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EcoUnionist News #114

Compiled by x344543 - IWW Environmental Unionism Caucus, July 27, 2016

The following news items feature issues, discussions, campaigns, or information potentially relevant to green unionists:

Lead Stories:

Ongoing Mobilizations:

The Thin Green Line:

Just Transition:

Bread and Roses:

A Just Transition for U.S. Fossil Fuel Industry Workers

By Robert Pollin and Brian Callaci - American Prospect, July 6, 2016

According to the U.S. National Oceanic and Atmospheric Administration, 2015 was the globe’s warmest year since at least 1880, when such figures were first recorded. 2014 was the next warmest, and the hottest five years also include 2013, 2010, and 2005. Can it be any more obvious that we absolutely must stop playing Russian roulette with the global climate?

The two most important things we need to do to stabilize the climate are straightforward. First, the world must dramatically cut its reliance on oil, coal, and natural gas in energy production. This is because carbon dioxide (CO2) emissions generated through burning fossil fuels, along with methane emissions released during fossil fuel extraction processes, are responsible for about 75 percent of all greenhouse gas emissions causing climate change. Second, as the alternative to fossil fuel consumption, again on a global scale, we must massively expand investments in energy efficiency and clean renewable energy sources—solar, wind, geothermal, low-emissions bioenergy, and small-scale hydropower.

Both parts of this climate stabilization program will produce large-scale impacts on the employment opportunities for working people as well as on the communities in which they live. The investments in efficiency and clean renewables will generate millions of new jobs. But workers and communities whose livelihoods depend on the fossil fuel industry will unavoidably lose out in the clean energy transition. Unless strong policies are advanced to support these workers, they will face layoffs, falling incomes, and declining public-sector budgets to support schools, health clinics, and public safety. This in turn will increase political resistance to any effective climate stabilization program.

It follows that the global climate stabilization project must unequivocally commit to providing generous transitional support for workers and communities tied to the fossil fuel industry. The late U.S. labor leader and environmental visionary Tony Mazzocchi pioneered thinking on what is now termed a “Just Transition” for these workers and communities. As Mazzocchi wrote as early as 1993, “Paying people to make the transition from one kind of economy to another is not welfare. Those who work with toxic materials on a daily basis … in order to provide the world with the energy and the materials it needs deserve a helping hand to make a new start in life.”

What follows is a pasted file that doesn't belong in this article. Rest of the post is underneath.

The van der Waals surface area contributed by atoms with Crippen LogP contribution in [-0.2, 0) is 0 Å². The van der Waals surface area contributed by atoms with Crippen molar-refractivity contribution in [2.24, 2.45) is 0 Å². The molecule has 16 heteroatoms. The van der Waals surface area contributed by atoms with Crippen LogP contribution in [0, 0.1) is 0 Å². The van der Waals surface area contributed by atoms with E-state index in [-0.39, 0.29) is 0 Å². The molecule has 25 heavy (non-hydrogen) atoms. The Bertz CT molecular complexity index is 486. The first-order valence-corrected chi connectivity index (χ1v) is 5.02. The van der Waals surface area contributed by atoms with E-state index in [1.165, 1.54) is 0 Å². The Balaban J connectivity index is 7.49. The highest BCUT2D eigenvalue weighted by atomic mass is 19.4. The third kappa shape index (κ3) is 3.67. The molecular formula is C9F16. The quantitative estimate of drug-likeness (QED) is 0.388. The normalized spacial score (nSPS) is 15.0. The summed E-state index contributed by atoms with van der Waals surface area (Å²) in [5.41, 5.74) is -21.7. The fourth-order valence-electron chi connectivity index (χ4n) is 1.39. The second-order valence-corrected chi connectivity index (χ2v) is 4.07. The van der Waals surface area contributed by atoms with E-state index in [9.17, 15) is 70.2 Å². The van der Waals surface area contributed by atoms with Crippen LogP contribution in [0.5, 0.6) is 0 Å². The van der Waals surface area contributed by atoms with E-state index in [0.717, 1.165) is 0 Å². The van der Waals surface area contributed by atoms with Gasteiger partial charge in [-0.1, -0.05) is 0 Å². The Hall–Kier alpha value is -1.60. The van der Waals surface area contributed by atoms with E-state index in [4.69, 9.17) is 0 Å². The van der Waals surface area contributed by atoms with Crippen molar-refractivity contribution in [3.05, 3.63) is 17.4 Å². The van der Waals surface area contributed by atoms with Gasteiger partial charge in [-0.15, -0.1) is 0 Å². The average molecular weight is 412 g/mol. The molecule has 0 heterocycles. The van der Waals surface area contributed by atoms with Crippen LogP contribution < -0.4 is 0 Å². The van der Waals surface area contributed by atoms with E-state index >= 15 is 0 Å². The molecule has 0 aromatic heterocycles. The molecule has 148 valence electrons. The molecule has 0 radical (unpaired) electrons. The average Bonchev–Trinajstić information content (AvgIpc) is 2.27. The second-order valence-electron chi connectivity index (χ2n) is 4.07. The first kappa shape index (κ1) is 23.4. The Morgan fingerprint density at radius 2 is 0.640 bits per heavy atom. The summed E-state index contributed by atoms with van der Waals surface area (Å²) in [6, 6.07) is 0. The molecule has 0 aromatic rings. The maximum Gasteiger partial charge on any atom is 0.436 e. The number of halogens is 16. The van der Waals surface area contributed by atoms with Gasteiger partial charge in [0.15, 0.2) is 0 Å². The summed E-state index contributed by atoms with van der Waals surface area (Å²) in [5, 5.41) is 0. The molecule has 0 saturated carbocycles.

In this article, we propose a Just Transition framework for U.S. workers. Our rough high-end estimate for such a program is a relatively modest $600 million per year. This is about 1 percent of the annual level of public investment that will be needed to advance a successful overall U.S. climate stabilization program. As we show, this level of funding would pay for income and pension-fund support for workers facing retrenchments as well as effective transition programs for what are now fossil fuel–dependent communities.

From the Tar Sands to ‘Green Jobs’? Work and Ecological Justice

By Greg Albo and Lilian Yap - The Bullet, July 12, 2016

The ecological and social implications of climate change have – or should – become a central parameter for all discussions of work and capitalism. It is generally agreed that reliance on the burning of fossil fuels as the pre-eminent energy source for production and consumption over the history of capitalism is the critical factor in the ruinous greenhouse gas emissions triggering global warming, which would become irreversible if the earth's atmosphere were brought to a ‘tipping-point’. The leading scientific estimates project that a rise in average global temperatures of 2°C (and now often just 1.5°C) is the threshold for irreversible climate change; that this can be expected from an accumulation of 1 trillion metric tonnes of carbon in the atmosphere; that we are approaching 600 million tonnes; and that the carbon ‘tipping-point’ may well be reached in 30 years unless carbon emissions can be reduced by 2-5% per year (and now often even more severe reductions).[1] The unrelenting build-up of greenhouse gases has led to the jarring conclusion, drawn by climatologists, ecological militants and union activists, that an exit from reliance on fossil fuels for energy needs to occur with some urgency.

In Canada, the hyper-development of the Alberta tar sands, as well as the intensifying exploitation of both conventional and unconventional fossil fuel deposits across the country, has opened a major political divide over climate change strategies and their implications for work.[2] On the one side, the oil industry, governments and many workers in the oil and gas sectors have sought to lock-in the further tar sands development. They have argued that this could be done through a strategy of carbon intensity (more output per unit of carbon emitted from fossil fuels burned) by ‘green growth’ and a range of ‘market ecology’ measures to shift consumer behaviour toward energy saving. On the other side, many Aboriginal nations and ecological and labour organizations have pushed for a transition to an ‘ecologically-sustainable’ economy built around ‘green’ technologies, a renewable energy regime and ‘green jobs’ that would ‘de-carbonize’ production processes. (For the Aboriginal nations, this also could involve reclamation, if on an entirely different foundation, of traditional territories and economies.) This could be accomplished, it is argued, through ‘Keynesian-style’ public policies that build non-market institutions that embed and guide capitalist markets along a more sustainable and equitable growth path – in effect an ‘institutional ecology’.[3]